Introduction to Thermal & Quantum Physics - PHY00022C

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  • Department: Physics
  • Module co-ordinator: Dr. Laurence Wilson
  • Credit value: 20 credits
  • Credit level: C
  • Academic year of delivery: 2017-18

Related modules

Pre-requisite modules

  • None

Co-requisite modules

  • None

Module will run

Occurrence Teaching cycle
A Autumn Term 2017-18 to Spring Term 2017-18

Module aims

To explore first the macroscopic and then the microscopic contents of heat, temperature and work. This will include the study of heat transfer by radiation, convection and conduction; the zeroth and first Laws of thermodynamics including cyclic transformations and adiabatic systems. Kinetic theory will be used to account for the bulk properties and behaviour of gases in terms of the motions of theirconstituent molecules.

To study fluid mechanics from a purely macroscopic viewpoint and at a level using only A-level mathematics background.

To determine the basic components in the quantitative classification of the structure of crystalline solids.

To consider the interatomic forces in solids and to classify solids in terms of bonding.

To introduce students to the need for concepts beyond classical mechanics when dealing with phenomena on the atomic and sub-atomic scales. This will be done via discussion of a few key experiments performed at the beginning of the 20th century and the discussion of evidence for quantisation in atoms. The module will discuss why classical approaches do not work for such small systems and will culminate with an introduction to the basics of the quantum mechanical approach and applications in one dimension.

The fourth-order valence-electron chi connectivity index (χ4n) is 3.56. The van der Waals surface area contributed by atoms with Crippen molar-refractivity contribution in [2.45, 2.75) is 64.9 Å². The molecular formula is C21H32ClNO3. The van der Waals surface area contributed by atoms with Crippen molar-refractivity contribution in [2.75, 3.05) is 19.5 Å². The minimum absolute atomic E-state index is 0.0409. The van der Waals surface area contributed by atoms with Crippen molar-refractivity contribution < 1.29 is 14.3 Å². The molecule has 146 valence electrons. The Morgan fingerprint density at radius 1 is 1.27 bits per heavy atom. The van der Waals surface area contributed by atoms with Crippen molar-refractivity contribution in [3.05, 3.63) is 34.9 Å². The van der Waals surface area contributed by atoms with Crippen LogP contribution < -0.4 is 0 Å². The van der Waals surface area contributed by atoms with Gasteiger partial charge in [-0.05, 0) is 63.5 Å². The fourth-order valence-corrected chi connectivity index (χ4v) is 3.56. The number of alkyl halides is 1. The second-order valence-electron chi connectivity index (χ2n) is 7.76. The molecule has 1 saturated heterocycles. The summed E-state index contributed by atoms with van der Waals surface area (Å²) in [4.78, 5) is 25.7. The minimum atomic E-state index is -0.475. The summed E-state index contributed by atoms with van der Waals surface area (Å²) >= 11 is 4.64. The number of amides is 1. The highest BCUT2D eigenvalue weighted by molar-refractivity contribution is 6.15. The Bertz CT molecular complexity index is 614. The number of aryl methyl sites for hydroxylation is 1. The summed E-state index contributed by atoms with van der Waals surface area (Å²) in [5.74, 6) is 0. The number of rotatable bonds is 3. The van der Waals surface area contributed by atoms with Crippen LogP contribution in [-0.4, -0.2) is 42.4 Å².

Module learning outcomes

Heat and Kinetic Theory:

  • Be familiar with the model system of an ideal gas and the principles of kinetic theory.
  • Understand the physical concepts of radiation, convection and conduction
  • Apply knowledge of thermal transport and phase changes to calculate heat flow due to radiation, convection, thermal conduction
  • Understand the components of the 1st Law of Thermodynamics and apply it to simple systems such as cyclic transformations.
  • Use kinetic theory to derive expressions for the behaviour of gases such as the pressure of a gas in a container, kinetic energies, root-mean- square speeds of gas molecules, the mean-free path of a molecule and its collision cross-section.
  • Be familiar with the principles of equipartition of energy and use these ideas to calculate the specific heat capacities of monatomic and polyatomic gases.
  • Understand the concept of a distribution function and apply this to the speeds of molecules

Fluids:

  • Use Archimedes Principle and pressure variation in fluids in elementary hydrostatic problems.
  • Apply Bernoullis equation to simple applications, e.g. the Venturi metre.

The Solid State:

  • Describe crystal structures in terms of the space lattice + basis and be familiar with cubic and hexagonal crystal structures.
  • Determine the nearest neighbour distance and packing fraction for the cubic systems.
  • Describe the different types of defects and dislocations that result from disorder in a crystal.
  • Understand the origin of the interatomic forces in solids, and the distinction between the different bonding types: ionic, covalent, molecular (van der Waals), metallic and hydrogen.

Quantum Physics:

  • Describe experimental evidence to demonstrate the particle properties of electromagnetic radiation (photoelectric effect and Compton’s experiments) and the wave properties of particles (Davisson and Germer experiment).
  • Derive the Compton scattering formula and know the photoelectric effect formula and be able to use these to solve problems
  • State, explain and utilise the energy and momentum forms of the Uncertainty Principle.
  • Explain what is meant by isotopes, isotones and isobars in nuclei and be able to identify examples of these.
  • Describe the Rutherford scattering experiment and perform simple calculations for the distance of closest approach between nuclei in a head-on collision.